January 14, 2021

Descending the Canyon

From the desk of Madison Brandt, Adventure Programming Director, Elements Traverse

The day started out with hiking to the wide mouth of the canyon, a deep tendril of a larger canyon system within the Northern San Rafael Swell. The view point provided an expansive look into desert country: tan and rust colored canyon walls leading down to a valley floor dotted with juniper and sage. Clients found their individual spots to sit, looking out at the varying shades of blue of distant desert vistas in the early morning light. The Adventure Programming (AP) instructor led clients through a mindfulness meditation: breathing in the vastness of the canyon landscape and breathing out the vastness of their internal landscape.

The clients of this group were working through deep personal trauma. Sometimes they struggled with connecting to their physical bodily needs as well as the ways in which strong emotion expresses itself within their bodies. Thus, the AP instructor introduced a metaphor about the geologic layers of the canyon as a representation of how we are multilayered beings. The many canyon layers clients could see from the vista were the many layers within themselves. The prompt for the day was to identify some of the layers within, discover what layers clients might be struggling to break through, what emotions top layers might be hiding or protecting, and what perhaps is at the very bottom - the very core - of their personal inner canyon.

Leaving this viewpoint, the real adventure of the day began. The goal was to get from their morning campsite to their evening campsite all the way at the bottom of the canyon, a descent of over 1500 ft. Clients and field staff were led by the AP instructor through a series of short rappels and rocky terrain that composed the Red Canyon descent. As the clients progressed down the canyon, they also descended further within themselves.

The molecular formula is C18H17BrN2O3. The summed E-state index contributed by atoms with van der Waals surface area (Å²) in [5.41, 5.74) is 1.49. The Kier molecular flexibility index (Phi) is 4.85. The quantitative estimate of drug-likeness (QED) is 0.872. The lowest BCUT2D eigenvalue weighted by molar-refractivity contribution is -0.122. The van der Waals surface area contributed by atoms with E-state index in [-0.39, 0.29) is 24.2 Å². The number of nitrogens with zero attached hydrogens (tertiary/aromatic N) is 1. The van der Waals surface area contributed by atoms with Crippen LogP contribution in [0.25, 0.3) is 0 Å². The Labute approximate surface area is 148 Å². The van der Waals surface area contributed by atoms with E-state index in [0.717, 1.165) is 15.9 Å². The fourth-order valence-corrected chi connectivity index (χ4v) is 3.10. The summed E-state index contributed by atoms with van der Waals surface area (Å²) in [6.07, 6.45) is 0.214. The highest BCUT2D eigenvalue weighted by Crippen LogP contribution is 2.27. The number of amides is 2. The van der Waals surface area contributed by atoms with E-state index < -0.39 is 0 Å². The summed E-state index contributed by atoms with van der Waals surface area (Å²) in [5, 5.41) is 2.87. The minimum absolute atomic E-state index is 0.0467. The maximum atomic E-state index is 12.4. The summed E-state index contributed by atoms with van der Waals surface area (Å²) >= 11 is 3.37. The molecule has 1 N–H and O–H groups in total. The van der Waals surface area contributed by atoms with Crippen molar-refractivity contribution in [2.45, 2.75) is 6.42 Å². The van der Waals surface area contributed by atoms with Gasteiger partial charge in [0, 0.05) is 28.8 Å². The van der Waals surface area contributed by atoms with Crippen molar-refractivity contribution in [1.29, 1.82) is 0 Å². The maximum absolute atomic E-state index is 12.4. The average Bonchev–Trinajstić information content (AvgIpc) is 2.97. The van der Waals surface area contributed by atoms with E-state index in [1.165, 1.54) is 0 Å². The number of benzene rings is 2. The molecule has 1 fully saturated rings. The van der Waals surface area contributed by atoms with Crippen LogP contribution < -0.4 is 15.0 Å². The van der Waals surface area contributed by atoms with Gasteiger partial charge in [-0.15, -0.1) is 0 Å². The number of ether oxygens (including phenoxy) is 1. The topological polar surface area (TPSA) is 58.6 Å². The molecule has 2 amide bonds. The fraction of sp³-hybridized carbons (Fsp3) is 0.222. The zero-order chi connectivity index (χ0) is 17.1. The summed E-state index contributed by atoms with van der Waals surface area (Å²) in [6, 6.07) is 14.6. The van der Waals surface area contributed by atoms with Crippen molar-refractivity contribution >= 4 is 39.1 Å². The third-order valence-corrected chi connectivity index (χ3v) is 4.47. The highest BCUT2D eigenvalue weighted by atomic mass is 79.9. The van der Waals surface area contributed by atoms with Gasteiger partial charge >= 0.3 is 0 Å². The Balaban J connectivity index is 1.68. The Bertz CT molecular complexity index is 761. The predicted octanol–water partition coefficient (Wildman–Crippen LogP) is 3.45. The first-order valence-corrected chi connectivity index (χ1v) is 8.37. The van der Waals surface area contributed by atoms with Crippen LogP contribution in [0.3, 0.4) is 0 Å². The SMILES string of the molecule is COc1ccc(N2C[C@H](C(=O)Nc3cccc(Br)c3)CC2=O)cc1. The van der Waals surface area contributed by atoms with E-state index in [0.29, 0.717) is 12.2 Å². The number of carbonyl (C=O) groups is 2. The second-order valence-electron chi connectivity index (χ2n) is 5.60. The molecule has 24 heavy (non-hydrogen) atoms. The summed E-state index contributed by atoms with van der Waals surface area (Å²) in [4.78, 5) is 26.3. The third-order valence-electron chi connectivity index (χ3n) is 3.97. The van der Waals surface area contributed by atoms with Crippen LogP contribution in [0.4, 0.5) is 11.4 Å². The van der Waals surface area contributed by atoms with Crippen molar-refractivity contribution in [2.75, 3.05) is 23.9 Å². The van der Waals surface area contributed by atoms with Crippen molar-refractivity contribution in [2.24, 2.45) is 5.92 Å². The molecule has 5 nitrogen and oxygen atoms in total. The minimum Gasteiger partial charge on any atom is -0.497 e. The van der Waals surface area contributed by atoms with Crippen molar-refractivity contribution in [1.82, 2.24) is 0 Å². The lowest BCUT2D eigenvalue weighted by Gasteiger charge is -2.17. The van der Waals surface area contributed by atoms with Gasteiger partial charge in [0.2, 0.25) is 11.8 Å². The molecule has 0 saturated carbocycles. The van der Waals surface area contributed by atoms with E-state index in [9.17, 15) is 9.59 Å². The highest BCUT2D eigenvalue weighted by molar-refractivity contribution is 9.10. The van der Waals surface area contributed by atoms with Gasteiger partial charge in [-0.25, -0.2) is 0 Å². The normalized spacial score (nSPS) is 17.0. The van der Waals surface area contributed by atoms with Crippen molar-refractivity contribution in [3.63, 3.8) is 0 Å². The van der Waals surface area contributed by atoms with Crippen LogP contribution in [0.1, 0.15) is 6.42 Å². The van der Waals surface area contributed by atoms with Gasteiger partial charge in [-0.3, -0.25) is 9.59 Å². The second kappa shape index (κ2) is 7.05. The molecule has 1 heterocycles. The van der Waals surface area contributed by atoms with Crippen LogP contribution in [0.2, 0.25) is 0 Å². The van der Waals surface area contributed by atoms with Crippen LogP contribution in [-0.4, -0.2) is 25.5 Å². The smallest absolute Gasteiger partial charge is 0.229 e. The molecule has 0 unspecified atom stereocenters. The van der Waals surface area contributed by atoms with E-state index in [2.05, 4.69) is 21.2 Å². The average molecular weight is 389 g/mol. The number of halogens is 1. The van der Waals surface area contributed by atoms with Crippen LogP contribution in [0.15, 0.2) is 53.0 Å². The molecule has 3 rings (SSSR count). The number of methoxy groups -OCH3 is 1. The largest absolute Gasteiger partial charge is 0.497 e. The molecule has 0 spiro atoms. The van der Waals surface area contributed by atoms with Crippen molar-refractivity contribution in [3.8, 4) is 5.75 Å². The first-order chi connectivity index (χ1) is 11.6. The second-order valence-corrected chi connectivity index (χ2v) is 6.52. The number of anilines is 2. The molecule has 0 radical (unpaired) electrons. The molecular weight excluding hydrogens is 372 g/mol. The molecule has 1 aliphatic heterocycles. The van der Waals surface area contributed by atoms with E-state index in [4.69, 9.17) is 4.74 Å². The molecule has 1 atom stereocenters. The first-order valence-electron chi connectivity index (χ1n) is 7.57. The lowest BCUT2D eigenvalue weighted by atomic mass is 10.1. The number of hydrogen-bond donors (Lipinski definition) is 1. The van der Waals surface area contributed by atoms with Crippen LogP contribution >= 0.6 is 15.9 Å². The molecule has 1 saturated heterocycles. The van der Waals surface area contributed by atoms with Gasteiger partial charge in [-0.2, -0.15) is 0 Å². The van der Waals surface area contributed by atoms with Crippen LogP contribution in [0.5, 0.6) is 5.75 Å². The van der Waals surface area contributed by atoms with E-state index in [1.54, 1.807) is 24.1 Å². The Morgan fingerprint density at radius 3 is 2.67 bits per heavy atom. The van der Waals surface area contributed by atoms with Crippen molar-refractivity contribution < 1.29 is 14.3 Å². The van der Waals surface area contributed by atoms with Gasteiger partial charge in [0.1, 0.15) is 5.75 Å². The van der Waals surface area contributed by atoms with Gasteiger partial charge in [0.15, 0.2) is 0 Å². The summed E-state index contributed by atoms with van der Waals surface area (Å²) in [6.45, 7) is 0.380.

Conversation throughout the day circulated around fun/casual hang time topics, deeper topics about perceptions of other people/lifestyles, bodily awareness, and the therapeutic prompts given at the beginning of the day. It was not till the end of the day, as everyone hiked under the night sky, that the canyon prompt was revisited. Clients spoke about top layers being protective layers created in response to past trauma experiences. These protective layers looked like people pleasing, denial of true emotion, rigidness and inability to relax. What these top layers were protecting, clients explained, was the joyful, rambunctious, and playful inner child hidden at the very core of their inner canyon. This inner child, which had shown itself in small moments throughout the day as clients laughed and joked in the aftermath of an exciting rappel. The day as a whole had certainly given everyone an opportunity to think more about themselves and how to navigate the complexity of their inner landscape.

Madison Brandt grew up exploring the canyons and cliffs of Northern New Mexico, fostering a deep appreciation for the joys of time spent outside. After graduating with a B.A. in Cultural Anthropology and a B.S. in Psychology, Madison traveled around the Southwest and Western regions of the United States, developing her skill set and passion for rock climbing and all things adventure. Madison has worked as a Mountaineering Instructor for the Colorado Outward Bound School, an Environmental Science Educator for Nature Bridge Yosemite, as well as a Wilderness Field Mentor for a wilderness therapy program. She has been with Elements Traverse since 2019.